Saturday, 28 March 2015

Realis and irrealis moods

One of the projects that I have the privilege of taking part in has to do with the development of teaching material for elementary levels of school. I have a small but not unimportant role in advising and commenting on technical issues around language and grammar. I take no credit for the excellent work which was really begun and carried to its present state largely by a single, impressive, individual (whose permission I have not sought to name here).

I'm currently examining the difference between realis and irrealis moods as they relate to practical and creative use of language.

This technical distinction is subtle but I'm thinking that it can justifiably describe language acquisition in a natural, autosegmental way—by "autosegmental" I mean that its sequencing rule (first realis and then irrealis) may be significant to describing language acquisition rules. The realis mood situates and positions the speaker-learner in a context of what they can perceive as the "background" (ie, everything else that "is not").

 There is but one notion of a realis mood: the 'to be' phrase.

I am sitting down and typing.

You read my work (ie, you (did) read my work - past tense).

The day (it) was getting longer.

Me

No matter the tense (past, present or infintive), the realis mood merely states/describes a fact (or, a plausibility of it). No matter the language, there is no 'future' realis mood.

A single-worded statement like 'me' obeys a certain set of rules that compel its membership to the category in which 'I am...' statements belong. The realis mood is so amenable to a question like, 'What is this?', that it is the "default" mood in which babies first become aware of the notion of "linguistic competence". This grammatical function's spartan-bare simplicity belies its immense generative capacity: every, single utterance ever spoken by a human being is built up from its foundations.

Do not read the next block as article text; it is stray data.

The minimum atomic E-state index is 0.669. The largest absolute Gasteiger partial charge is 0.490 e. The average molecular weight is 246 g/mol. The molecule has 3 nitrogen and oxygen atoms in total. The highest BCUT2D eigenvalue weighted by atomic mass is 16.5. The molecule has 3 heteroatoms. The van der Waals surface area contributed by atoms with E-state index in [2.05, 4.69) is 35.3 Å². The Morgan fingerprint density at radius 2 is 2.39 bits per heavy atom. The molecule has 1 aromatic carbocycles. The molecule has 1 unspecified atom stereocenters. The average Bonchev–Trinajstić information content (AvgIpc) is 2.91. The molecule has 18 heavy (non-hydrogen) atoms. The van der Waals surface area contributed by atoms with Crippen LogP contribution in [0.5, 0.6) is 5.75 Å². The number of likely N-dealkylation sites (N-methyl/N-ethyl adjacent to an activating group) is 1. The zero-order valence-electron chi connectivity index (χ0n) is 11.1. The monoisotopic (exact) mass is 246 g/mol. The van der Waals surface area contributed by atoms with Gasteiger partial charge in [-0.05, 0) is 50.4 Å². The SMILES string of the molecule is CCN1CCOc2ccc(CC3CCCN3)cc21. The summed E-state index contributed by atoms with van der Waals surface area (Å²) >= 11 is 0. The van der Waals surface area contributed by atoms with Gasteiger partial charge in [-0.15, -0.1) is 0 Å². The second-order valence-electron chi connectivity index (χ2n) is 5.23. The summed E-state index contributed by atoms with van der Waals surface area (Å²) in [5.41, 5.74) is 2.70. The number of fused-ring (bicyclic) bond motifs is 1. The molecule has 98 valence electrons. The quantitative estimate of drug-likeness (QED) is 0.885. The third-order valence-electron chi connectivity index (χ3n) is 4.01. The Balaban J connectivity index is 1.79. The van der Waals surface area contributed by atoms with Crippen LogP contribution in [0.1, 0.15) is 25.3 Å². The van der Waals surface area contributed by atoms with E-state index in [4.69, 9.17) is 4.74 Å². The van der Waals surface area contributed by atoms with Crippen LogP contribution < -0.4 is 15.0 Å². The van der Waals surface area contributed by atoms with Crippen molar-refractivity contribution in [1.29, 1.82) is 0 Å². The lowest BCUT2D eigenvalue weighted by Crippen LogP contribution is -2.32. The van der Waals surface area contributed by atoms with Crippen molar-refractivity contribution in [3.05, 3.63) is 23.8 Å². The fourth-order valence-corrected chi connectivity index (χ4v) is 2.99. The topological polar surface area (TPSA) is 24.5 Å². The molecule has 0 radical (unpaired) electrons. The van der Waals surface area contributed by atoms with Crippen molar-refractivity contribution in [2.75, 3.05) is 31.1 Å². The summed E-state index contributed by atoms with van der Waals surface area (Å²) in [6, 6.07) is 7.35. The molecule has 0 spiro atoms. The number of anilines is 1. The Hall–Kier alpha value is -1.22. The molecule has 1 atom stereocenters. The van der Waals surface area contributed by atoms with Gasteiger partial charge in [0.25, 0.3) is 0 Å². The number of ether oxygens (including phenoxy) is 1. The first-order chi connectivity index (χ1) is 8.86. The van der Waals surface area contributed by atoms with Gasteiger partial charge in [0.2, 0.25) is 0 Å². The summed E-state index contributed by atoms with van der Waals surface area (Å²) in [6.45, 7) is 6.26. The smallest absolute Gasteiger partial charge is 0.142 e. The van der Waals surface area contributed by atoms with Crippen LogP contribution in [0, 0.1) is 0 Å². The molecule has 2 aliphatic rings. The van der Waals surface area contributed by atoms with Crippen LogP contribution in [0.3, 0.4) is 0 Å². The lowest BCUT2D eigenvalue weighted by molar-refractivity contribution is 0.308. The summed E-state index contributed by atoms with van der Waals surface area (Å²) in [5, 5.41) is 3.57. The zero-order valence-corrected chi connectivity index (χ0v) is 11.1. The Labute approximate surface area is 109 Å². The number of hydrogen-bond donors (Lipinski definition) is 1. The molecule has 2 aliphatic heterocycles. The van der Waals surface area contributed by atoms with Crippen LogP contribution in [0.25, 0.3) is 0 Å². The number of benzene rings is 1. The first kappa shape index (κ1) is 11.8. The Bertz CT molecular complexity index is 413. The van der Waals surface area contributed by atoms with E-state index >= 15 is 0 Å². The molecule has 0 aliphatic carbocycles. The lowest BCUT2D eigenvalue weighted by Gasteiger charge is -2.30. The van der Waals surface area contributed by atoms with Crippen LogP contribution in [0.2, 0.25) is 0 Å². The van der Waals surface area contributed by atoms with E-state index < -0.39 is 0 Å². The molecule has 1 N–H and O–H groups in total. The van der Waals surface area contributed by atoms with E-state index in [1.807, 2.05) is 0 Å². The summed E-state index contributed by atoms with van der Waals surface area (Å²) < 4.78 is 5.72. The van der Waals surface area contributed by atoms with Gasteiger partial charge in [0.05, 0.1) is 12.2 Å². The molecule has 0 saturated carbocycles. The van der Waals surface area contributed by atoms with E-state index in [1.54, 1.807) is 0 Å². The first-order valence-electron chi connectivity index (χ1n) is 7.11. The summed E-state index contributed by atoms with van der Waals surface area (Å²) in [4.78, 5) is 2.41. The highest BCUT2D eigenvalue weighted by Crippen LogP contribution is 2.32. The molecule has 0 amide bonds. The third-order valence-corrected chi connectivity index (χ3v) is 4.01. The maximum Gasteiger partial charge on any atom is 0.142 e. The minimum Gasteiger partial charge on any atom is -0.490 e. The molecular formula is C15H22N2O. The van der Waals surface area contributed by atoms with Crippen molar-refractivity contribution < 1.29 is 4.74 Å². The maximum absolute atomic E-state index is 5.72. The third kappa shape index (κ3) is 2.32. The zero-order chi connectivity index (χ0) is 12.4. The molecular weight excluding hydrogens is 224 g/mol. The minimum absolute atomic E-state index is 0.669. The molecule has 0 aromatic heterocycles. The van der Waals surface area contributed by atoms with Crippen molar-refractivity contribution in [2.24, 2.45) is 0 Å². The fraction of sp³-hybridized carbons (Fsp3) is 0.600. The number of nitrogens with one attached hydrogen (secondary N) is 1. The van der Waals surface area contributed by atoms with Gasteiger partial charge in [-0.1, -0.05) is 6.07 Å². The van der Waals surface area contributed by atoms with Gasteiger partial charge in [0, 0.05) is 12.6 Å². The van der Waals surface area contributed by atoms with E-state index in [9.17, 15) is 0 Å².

The irrealis mood, on the other hand, is a real chameleon. It may propose, cajole, beguile, abuse, or do whatever its source and master may have the capacity to muster. Mastery of the irrealis is a mark of greatness that founds all human genius.

If the realis mood be primal and necessary, then the irrealis mood is secondary and contingent. This "natural" stratification and its notion of priority (and only these) make all human language ecologically-rich and adaptive beyond imagining.

Jay

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